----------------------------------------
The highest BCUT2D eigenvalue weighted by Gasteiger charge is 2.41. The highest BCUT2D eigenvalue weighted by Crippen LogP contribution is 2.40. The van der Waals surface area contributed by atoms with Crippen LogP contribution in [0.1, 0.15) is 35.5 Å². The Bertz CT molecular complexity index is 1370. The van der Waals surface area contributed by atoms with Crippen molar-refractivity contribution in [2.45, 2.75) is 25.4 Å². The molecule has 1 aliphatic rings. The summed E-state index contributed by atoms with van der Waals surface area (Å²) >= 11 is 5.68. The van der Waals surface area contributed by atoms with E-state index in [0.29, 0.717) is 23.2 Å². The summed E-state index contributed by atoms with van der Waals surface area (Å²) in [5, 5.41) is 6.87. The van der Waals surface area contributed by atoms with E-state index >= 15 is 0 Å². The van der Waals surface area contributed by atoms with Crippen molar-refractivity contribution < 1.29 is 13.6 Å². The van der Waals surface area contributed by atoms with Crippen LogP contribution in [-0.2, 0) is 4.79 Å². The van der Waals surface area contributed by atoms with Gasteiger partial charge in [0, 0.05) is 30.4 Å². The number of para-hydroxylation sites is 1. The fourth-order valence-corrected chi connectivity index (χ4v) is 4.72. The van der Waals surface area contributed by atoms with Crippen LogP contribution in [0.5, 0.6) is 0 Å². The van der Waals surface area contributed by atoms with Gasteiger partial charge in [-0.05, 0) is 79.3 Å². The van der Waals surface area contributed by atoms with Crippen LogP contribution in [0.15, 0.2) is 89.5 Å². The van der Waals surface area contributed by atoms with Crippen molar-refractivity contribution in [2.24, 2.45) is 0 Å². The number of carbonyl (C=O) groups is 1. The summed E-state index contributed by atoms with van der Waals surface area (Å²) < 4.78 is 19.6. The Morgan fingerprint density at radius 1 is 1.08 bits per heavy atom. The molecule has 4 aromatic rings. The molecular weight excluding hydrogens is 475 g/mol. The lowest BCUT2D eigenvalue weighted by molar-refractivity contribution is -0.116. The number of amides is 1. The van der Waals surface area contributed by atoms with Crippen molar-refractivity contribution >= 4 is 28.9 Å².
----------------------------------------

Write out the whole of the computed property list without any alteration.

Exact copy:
The highest BCUT2D eigenvalue weighted by Gasteiger charge is 2.41. The highest BCUT2D eigenvalue weighted by Crippen LogP contribution is 2.40. The van der Waals surface area contributed by atoms with Crippen LogP contribution in [0.1, 0.15) is 35.5 Å². The Bertz CT molecular complexity index is 1370. The van der Waals surface area contributed by atoms with Crippen molar-refractivity contribution in [2.45, 2.75) is 25.4 Å². The molecule has 1 aliphatic rings. The summed E-state index contributed by atoms with van der Waals surface area (Å²) >= 11 is 5.68. The van der Waals surface area contributed by atoms with E-state index in [0.29, 0.717) is 23.2 Å². The summed E-state index contributed by atoms with van der Waals surface area (Å²) in [5, 5.41) is 6.87. The van der Waals surface area contributed by atoms with E-state index >= 15 is 0 Å². The van der Waals surface area contributed by atoms with Crippen molar-refractivity contribution < 1.29 is 13.6 Å². The van der Waals surface area contributed by atoms with Crippen LogP contribution in [-0.2, 0) is 4.79 Å². The van der Waals surface area contributed by atoms with Gasteiger partial charge in [0, 0.05) is 30.4 Å². The number of para-hydroxylation sites is 1. The fourth-order valence-corrected chi connectivity index (χ4v) is 4.72. The van der Waals surface area contributed by atoms with Crippen LogP contribution in [0.5, 0.6) is 0 Å². The van der Waals surface area contributed by atoms with Gasteiger partial charge in [-0.05, 0) is 79.3 Å². The van der Waals surface area contributed by atoms with Crippen LogP contribution in [0.15, 0.2) is 89.5 Å². The van der Waals surface area contributed by atoms with Crippen molar-refractivity contribution in [2.24, 2.45) is 0 Å². The number of carbonyl (C=O) groups is 1. The summed E-state index contributed by atoms with van der Waals surface area (Å²) < 4.78 is 19.6. The Morgan fingerprint density at radius 1 is 1.08 bits per heavy atom. The molecule has 4 aromatic rings. The molecular weight excluding hydrogens is 475 g/mol. The lowest BCUT2D eigenvalue weighted by molar-refractivity contribution is -0.116. The number of amides is 1. The van der Waals surface area contributed by atoms with Crippen molar-refractivity contribution >= 4 is 28.9 Å².